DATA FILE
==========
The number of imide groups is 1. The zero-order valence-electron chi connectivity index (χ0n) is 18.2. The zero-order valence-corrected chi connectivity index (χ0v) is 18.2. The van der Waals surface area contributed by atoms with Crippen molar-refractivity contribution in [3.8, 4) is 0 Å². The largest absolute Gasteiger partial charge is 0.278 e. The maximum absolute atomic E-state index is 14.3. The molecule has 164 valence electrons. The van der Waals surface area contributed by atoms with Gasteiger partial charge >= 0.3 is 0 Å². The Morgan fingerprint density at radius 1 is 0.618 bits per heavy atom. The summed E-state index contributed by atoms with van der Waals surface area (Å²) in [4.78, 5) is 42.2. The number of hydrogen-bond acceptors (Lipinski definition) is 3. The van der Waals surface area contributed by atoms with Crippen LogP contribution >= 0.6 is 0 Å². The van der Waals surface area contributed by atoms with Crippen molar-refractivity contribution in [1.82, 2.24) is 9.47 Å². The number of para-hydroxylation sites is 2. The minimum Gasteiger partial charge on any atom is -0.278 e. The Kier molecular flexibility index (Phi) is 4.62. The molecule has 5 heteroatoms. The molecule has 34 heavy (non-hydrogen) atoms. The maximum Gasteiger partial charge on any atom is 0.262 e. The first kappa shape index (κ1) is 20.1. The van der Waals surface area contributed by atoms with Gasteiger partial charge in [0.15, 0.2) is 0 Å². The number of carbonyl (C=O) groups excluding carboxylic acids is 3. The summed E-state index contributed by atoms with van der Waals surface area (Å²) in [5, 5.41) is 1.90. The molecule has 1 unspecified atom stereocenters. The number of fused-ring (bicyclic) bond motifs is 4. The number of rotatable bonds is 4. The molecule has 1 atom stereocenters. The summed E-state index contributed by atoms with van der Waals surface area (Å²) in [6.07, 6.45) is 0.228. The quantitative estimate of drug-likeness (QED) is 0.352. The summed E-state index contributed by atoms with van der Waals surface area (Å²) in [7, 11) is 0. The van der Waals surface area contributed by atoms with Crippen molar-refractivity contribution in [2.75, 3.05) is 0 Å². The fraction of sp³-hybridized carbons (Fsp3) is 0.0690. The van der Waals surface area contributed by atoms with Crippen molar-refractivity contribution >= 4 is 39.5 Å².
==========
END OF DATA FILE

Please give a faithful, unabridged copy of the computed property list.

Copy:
The number of imide groups is 1. The zero-order valence-electron chi connectivity index (χ0n) is 18.2. The zero-order valence-corrected chi connectivity index (χ0v) is 18.2. The van der Waals surface area contributed by atoms with Crippen molar-refractivity contribution in [3.8, 4) is 0 Å². The largest absolute Gasteiger partial charge is 0.278 e. The maximum absolute atomic E-state index is 14.3. The molecule has 164 valence electrons. The van der Waals surface area contributed by atoms with Gasteiger partial charge >= 0.3 is 0 Å². The Morgan fingerprint density at radius 1 is 0.618 bits per heavy atom. The summed E-state index contributed by atoms with van der Waals surface area (Å²) in [4.78, 5) is 42.2. The number of hydrogen-bond acceptors (Lipinski definition) is 3. The van der Waals surface area contributed by atoms with Crippen LogP contribution >= 0.6 is 0 Å². The van der Waals surface area contributed by atoms with Crippen molar-refractivity contribution in [1.82, 2.24) is 9.47 Å². The number of para-hydroxylation sites is 2. The minimum Gasteiger partial charge on any atom is -0.278 e. The Kier molecular flexibility index (Phi) is 4.62. The molecule has 5 heteroatoms. The molecule has 34 heavy (non-hydrogen) atoms. The maximum Gasteiger partial charge on any atom is 0.262 e. The first kappa shape index (κ1) is 20.1. The van der Waals surface area contributed by atoms with Gasteiger partial charge in [0.15, 0.2) is 0 Å². The number of carbonyl (C=O) groups excluding carboxylic acids is 3. The summed E-state index contributed by atoms with van der Waals surface area (Å²) in [5, 5.41) is 1.90. The molecule has 1 unspecified atom stereocenters. The number of fused-ring (bicyclic) bond motifs is 4. The number of rotatable bonds is 4. The molecule has 1 atom stereocenters. The summed E-state index contributed by atoms with van der Waals surface area (Å²) in [6.07, 6.45) is 0.228. The quantitative estimate of drug-likeness (QED) is 0.352. The summed E-state index contributed by atoms with van der Waals surface area (Å²) in [7, 11) is 0. The van der Waals surface area contributed by atoms with Crippen molar-refractivity contribution in [2.75, 3.05) is 0 Å². The fraction of sp³-hybridized carbons (Fsp3) is 0.0690. The van der Waals surface area contributed by atoms with Crippen molar-refractivity contribution >= 4 is 39.5 Å².